In Micron's instance, RAIN will refer to utilizing additional NAND as a cache or buffer to increase resilience.
Asked whether EMC would be reselling Intel's product, Gelsinger said, "Obviously, Intel is one of our core technology partners. While Intel has talked generally about products in this area, I don't think they've talked specifically about it. So I think it would be premature for me to talk about anything further about ... their specific plans with regard to server-side flash."
Gelsinger said EMC plans to begin supplying the cards to beta customers in the second half of this year. As for when the product will be generally available to customers, Gelsinger said, "that depends on how well it does."
In an earlier demonstration on the larger conference stage, Gelsinger had an EMC administrator migrate virtual servers running Hadoop instances to an EMC storage array.
Speaking to a crowd of press and analysts, Gelsinger was asked whether or not EMC was entering the "general" server market, but expanded on that answer to say EMC's arrays are "servers" in that they serve up data.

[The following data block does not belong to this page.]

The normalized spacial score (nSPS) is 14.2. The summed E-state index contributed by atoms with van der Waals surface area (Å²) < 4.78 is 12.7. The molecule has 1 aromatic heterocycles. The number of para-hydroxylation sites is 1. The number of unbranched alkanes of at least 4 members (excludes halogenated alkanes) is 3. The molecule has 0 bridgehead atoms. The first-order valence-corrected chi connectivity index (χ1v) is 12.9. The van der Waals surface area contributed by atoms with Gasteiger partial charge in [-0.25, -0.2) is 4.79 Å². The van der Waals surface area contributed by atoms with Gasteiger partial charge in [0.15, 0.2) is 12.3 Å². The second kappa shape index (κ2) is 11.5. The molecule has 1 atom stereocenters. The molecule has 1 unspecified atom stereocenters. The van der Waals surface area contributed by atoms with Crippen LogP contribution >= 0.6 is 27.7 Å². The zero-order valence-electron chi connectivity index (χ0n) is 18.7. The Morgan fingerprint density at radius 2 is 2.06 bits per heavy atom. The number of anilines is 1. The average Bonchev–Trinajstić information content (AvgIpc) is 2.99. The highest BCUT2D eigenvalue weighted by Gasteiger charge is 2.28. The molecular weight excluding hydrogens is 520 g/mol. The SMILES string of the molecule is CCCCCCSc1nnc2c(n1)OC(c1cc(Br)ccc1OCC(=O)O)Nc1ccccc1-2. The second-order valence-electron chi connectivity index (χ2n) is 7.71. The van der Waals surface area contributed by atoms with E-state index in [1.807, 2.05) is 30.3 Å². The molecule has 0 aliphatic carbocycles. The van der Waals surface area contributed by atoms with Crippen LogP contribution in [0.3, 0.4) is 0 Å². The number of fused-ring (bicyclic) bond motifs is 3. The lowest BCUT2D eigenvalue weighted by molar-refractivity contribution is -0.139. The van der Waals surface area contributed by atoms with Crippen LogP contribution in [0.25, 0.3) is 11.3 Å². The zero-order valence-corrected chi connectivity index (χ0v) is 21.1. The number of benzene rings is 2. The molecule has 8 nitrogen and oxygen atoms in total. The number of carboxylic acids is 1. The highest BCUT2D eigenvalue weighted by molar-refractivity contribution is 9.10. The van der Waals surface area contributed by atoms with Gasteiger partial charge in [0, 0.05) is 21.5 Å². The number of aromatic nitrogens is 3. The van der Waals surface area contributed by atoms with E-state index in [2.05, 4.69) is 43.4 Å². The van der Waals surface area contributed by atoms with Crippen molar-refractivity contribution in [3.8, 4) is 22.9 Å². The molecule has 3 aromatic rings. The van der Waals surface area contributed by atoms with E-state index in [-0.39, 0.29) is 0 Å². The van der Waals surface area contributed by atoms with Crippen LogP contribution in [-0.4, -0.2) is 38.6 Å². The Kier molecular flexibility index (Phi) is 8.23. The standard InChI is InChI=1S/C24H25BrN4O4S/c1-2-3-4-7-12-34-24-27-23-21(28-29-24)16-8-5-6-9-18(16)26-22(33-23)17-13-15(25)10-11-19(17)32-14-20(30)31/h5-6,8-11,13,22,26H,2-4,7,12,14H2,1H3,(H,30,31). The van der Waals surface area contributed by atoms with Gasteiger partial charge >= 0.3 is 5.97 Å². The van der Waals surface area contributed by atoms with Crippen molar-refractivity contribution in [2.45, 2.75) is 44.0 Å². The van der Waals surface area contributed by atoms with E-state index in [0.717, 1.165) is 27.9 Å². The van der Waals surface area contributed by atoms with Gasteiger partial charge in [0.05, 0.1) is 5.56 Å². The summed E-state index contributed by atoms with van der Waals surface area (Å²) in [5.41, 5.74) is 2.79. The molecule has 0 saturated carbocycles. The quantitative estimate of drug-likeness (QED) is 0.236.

"No. We're not competing with HP or IBM. I'm not trying to compete with HP's blade servers," he said. "But, as you could see in my previous demo, I'm migrating VMs onto my storage arrays. That's pretty interesting."
Gelsinger said EMC plans to integrate its FAST (fully automated storage tiering) software with the SSD technology to speed data placement from the storage array to servers for better performance.
The company also plans to make its array-based SSDs more affordable by using enterprise-class multi-level cell (eMLC) NAND flash, which offers greater capacity at a lower price point than its current single-level cell (SLC) SSDs.
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